Power Source by Guy Ceder. Ceder’s entry was the most future-forward of the Top 7, imagining a world where cars themselves become energy-generating power-sources. His device would take excess power and store it in a removable battery.

Judges praised it as a "great and relevant idea" that would fit clearly within Porsche’s existing product line-up.

The particularly liked the materials and tachometer display. "The idea is good with even many more uses that the description states," said Larson. "Though I know from experience that there’s not many hollow spaces in a 911."

Andy Logan’s Ski Helmet bore a striking resemblance to the orange 911, from 1963, which featured in our original inspiration slideshow.

Judges said that it "captures quickly and easily the essence of Porsche" and that it emphasizes the theme of speed, which makes brand sense.

The judges though were a bit confused by the asymmetry of the goggle frame finish.

"It incorporates detail and features from the F-model 911 (from 1964 to 1973) very well with out screaming it out," said Larson. "The forms are very well under control, as well as the cutlines and graphics. The spoiler has not only a visual but functional relationship."

Hair Dryer by Junggi Sung, which was meant to imitate the sound of a 911 revving.

The judges were thrilled with the originality of the concept. But they also pointed out a lack of functional details, such as a grip or a power-button.

But if those details were resolved, the judges said that Sung would be "onto something special."

Timo Urala’s Microhouse, which harked to the chrome styling and proportions of the earliest 911 models.

Judges appreciated that the design was "old school," but enlivened by it’s thoroughly modern context.

Judges said the concept spoke well to the Porsche audience, but thought the renderings could be stronger.

Larson in particular pointed out the importance of details. "I’d like to see two small improvements," he said. "Make it 30% bigger, and if your’e going to emulate the graphics of a 911, pay closer attention to the curves and tangency issues; it’s down to the millimeters, no geometrical radii are allowed!"

Pablo Eduardo Charosky’s Speaker was the most elegant of the many audio systems we received.

One judge called it a "very pretty project that I could see being manufactured by Porsche." Another noted, "The 911 innuendos are subtle, which is good. Maybe a better volume control would be something inspired from the interior, instead of the taillight band."

Allen Zadeh’s Ice Yacht.

One judged praised its attention to details. Another said it was "well on its way to being something great."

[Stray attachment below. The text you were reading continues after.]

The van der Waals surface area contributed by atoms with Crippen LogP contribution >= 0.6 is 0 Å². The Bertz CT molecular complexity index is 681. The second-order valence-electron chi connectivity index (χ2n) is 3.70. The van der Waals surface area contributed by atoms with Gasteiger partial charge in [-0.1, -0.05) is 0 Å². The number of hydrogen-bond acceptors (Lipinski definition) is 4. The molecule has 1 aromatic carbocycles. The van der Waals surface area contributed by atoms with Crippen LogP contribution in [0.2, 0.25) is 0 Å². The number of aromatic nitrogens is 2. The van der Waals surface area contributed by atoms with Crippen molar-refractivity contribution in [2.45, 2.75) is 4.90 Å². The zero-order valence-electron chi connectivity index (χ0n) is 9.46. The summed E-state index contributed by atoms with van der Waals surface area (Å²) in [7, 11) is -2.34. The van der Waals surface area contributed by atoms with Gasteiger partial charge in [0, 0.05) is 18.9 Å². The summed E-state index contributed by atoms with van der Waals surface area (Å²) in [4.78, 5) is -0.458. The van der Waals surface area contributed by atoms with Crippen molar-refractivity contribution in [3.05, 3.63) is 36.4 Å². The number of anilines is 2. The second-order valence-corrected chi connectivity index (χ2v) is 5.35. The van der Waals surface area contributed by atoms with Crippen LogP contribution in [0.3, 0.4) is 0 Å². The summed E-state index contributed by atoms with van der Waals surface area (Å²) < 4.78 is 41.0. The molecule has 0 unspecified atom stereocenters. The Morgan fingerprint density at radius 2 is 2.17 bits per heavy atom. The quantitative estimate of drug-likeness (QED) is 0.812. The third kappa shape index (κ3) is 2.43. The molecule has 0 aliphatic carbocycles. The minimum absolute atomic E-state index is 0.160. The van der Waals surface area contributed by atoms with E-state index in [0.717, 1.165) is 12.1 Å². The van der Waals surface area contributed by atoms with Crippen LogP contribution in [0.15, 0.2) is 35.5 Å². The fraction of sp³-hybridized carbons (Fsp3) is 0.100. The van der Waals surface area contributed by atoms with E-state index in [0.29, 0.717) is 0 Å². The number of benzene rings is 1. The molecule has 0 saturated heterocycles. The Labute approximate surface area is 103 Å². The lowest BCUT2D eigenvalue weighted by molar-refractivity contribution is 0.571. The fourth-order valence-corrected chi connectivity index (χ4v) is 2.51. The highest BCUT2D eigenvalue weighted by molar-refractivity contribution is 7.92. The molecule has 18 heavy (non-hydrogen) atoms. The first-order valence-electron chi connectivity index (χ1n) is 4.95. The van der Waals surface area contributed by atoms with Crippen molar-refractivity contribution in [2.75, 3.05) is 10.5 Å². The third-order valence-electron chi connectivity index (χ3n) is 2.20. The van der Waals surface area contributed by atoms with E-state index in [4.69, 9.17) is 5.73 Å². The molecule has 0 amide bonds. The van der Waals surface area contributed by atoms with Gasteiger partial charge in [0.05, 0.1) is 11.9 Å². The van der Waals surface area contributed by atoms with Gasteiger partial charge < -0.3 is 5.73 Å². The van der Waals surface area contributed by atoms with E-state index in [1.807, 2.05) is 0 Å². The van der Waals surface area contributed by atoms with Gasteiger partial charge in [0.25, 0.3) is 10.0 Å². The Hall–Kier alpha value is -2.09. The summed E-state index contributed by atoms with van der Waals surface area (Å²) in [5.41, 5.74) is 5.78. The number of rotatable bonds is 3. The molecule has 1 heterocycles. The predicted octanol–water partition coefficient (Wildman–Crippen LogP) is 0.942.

Still another noted that, "The associations are clear but are begging for refinements. There’s also some potential in the carbon parts. Check out a Formula One suspension!"

Keigo Harada’s Flashlight.

Judges liked the use of materials, and the form transition from round in the front to the badge shape in the back.

Larson thought the lamp could use a bit less of a direct relationship with the 911, and that it could instead indicate the form of a true lamp.

The Top 7 In Our Porsche Next Design Challenge

Among the 428 entries we received, here’s the very best of the best.

A couple months ago, when we embarked on the Porsche Next Design Challenge, we didn’t know what we’d get. And now we do. The Top 7 entries you see here impressed our judging panel with their imagination, beauty, and refinement. Which isn’t an easy task, given who our judges were: Jens Martin Skibsted, cofounder of the design firm KiBiSi as well as the high-end bike company Biomega; Dror Benshetrit, founder of Studio Dror, which has designed everything from luggage to sneakers to lounge chairs, for clients including Puma and Cappellini; and Grant Larson, Porsche’s exterior designer, who has been the mind behind Porsche’s most important brand extensions of the last two decades, the Boxster and Panamera, and has also led designers for the Carrera GT and the 911 Carrera and Turbo.

We went through a long, careful process to make sure that nothing was overlooked and that every entry got its due. From the initial 428 entries we received, we created a Top 25 after 3 rounds of winnowing. Then our judges went back and rated each entry in the Top 25 for beauty, functionality, originality, and how well they integrated the design language of Porsche. (They also left comments for each one, which you’ll find in the slide show captions above.) Finally, the Top 7 emerged from the vote tallies.

So here’s what’s next. Each one of the entries will get $1,500, and have three weeks to refine their designs, based on the feedback from the judges. Now’s their chance to rework all of the details that they rushed past during their initial sketching. Hopefully, here’s where these submissions will go from being concepts to full-blown designs. We’ll reveal those reworked entries on May 14, and then you all get to vote on your favorite. Finally, on May 21, the grand prize and people’s choice winners will be revealed. The grand prize winner gets their choice of a one-year lease on a 911, or $20,000. Our advice: Unless you really need the money, take the car!

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